Combat is slightly tweaked from before, and further expanded upon, in order to make it seem more fluent and aggressive than before. In previous games, the best approach in any fight was to take a defensive stance and pick off enemies by countering their attacks on you. Now, however, that doesn’t work as well, with enemies attacking you all at once rather than waiting in turn, and generally being smarter, such as kicking dust into Ezio’s eyes or grabbing him from behind whilst an ally takes a swing with a sword or an axe. There are also more enemy types now, with guards armed with harquebus guns, or mounted on horses, requiring Ezio to take a different approach in fighting them too. Now, the best defence is a good offence, with more lethal and fast combination attacks, and the ability to use even more weapons, including axes and hammers and poison darts, and even combine weapons in one attack such as swords and Ezio’s hidden pistol; blocking them with your sword one-handed and blowing their head off with the other, for example. The improved enemy AI and more advanced fighting techniques take some getting used to, but are particularly visceral and more exciting than in the previous games.

The more OCD players out there will rejoice to hear that many of the same collecting activities from previous entries in the series have survived. You still reveal new sections of the map by climbing and syncing with lookout points marked by a circling eagle. There are twice as many treasure chests as before around the city and, less welcome, both feathers and the dreaded Templar flags, not seen since the original Assassin’s Creed, are back. Mitigating the chore of finding the flags and feathers somewhat is the new option, later in the game, to purchase maps of their locations from art galleries, similar to the treasure maps. However, Ubisoft still don’t want to make it easy on players for some twisted reason, with the maps costing 20,000 florins or more for each region of the city.

The graphics haven’t changed a great deal, using much the same engine as in Assassin’s Creed II. This isn’t a bad thing, on the whole, as Assassin’s Creed II is one of the most beautiful looking games of this generation. Character models have been tweaked in order to suit the better animation that the improved combat demands, and some textures are even more intricate than before. Unfortunately, there is now also, on occasion, a tendency for the game to suffer minor framerate issues, which detracts from the polish somewhat.

This diminished polish, no doubt the result of the short development cycle involved, is even more evident in the sound however. The sound frequently crackles, and the surround mix just doesn’t work at all anymore, with background noises from something happening miles away from Ezio drowning out things happening right in front of you. At one point in the game I was plagued by the very loud sobbing of a child, drowning out all other sounds and dialogue, despite the child sitting on the end of a pier a good five minutes run away from Ezio’s position. When I first encountered it I had no idea where the hell it was coming from either, and I was searching around for so long unable to locate the source because it was just that far away from where I was, that I started to think it was in my own head and I’d finally completely lost my mind. Not content with training us gamers to stab people in the throat with hidden knives, they also want to turn us into paranoid schizophrenics! I can see the headlines in The Sun and on Sky and Fox News now. Yay…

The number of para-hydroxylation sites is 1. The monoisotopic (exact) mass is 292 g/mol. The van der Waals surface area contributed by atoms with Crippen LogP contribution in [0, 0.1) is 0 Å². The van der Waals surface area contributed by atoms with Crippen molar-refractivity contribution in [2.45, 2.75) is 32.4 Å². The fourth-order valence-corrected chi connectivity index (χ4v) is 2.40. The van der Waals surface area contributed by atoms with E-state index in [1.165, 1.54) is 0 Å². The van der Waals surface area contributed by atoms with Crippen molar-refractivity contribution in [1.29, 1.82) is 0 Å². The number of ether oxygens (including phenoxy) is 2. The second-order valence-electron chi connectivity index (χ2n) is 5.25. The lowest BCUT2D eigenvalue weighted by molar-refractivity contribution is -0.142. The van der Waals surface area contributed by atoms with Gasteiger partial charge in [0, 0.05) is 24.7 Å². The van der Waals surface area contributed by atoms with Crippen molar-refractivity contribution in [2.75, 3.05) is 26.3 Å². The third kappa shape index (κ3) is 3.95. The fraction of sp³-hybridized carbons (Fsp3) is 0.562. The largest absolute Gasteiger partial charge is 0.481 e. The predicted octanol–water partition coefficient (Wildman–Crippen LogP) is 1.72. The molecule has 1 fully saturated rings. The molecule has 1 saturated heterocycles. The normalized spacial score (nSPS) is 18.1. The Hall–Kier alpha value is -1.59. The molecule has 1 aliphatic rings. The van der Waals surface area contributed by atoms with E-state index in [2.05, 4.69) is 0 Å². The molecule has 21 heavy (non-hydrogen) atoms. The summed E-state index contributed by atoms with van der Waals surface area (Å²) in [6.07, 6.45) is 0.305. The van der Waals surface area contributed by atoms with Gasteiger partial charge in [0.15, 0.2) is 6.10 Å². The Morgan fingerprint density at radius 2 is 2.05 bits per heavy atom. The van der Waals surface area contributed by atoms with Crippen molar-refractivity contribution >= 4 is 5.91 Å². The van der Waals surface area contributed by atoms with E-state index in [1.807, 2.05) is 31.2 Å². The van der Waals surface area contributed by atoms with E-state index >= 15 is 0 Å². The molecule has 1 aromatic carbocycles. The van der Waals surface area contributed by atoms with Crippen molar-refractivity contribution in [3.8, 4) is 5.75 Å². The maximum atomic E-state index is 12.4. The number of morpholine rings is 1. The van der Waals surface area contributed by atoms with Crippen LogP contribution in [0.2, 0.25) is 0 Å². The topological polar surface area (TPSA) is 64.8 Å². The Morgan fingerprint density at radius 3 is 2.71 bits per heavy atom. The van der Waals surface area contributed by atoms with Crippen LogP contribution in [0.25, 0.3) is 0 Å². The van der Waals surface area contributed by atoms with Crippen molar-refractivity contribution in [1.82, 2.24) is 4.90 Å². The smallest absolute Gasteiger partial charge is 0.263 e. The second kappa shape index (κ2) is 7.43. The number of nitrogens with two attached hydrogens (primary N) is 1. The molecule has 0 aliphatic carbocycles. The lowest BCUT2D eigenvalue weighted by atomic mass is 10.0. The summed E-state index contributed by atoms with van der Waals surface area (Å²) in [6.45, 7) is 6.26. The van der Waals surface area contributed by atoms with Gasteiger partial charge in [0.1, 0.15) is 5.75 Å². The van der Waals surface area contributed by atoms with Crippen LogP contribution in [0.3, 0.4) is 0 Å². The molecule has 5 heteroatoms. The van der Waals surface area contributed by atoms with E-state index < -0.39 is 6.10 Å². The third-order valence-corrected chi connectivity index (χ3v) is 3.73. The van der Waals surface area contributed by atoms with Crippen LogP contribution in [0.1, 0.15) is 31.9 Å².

It’s a shame, because for the most part the sound effects themselves, and the voice acting, are just as good as they were before. Most of the recurring characters in the game are voiced by the same actors as before (with one or two very noticeably jarring exceptions), and the level of quality in the actual acting, and the writing of the dialogue, is just as strong as ever. At least, outside of Ezio’s involvement with Cristina, anyway.

Jesper Kyd has composed the soundtrack again; his work gets better with his continued association with the franchise, with Brotherhood having a musical score nearly as artistically accomplished as that of Halo Reach (which became my new benchmark earlier in the year).  The music alternates between flowing, period orchestral movements, chants, and adrenaline pumping action sequences. What lets it down however is the production, similar to the problems with the dialogue and sound effects. Whereas before the music reflected what was happening on screen, organically changing style to suit whether you were climbing up a ten storey tower overlooking the city or exploring a sewer or engaged in battle, now it seems to jump around more, with the action sequences playing even outside of fights. It makes the soundtrack more of a distraction than before, instead of the flawless and atmosphere enhancing background accompaniment that it used to be.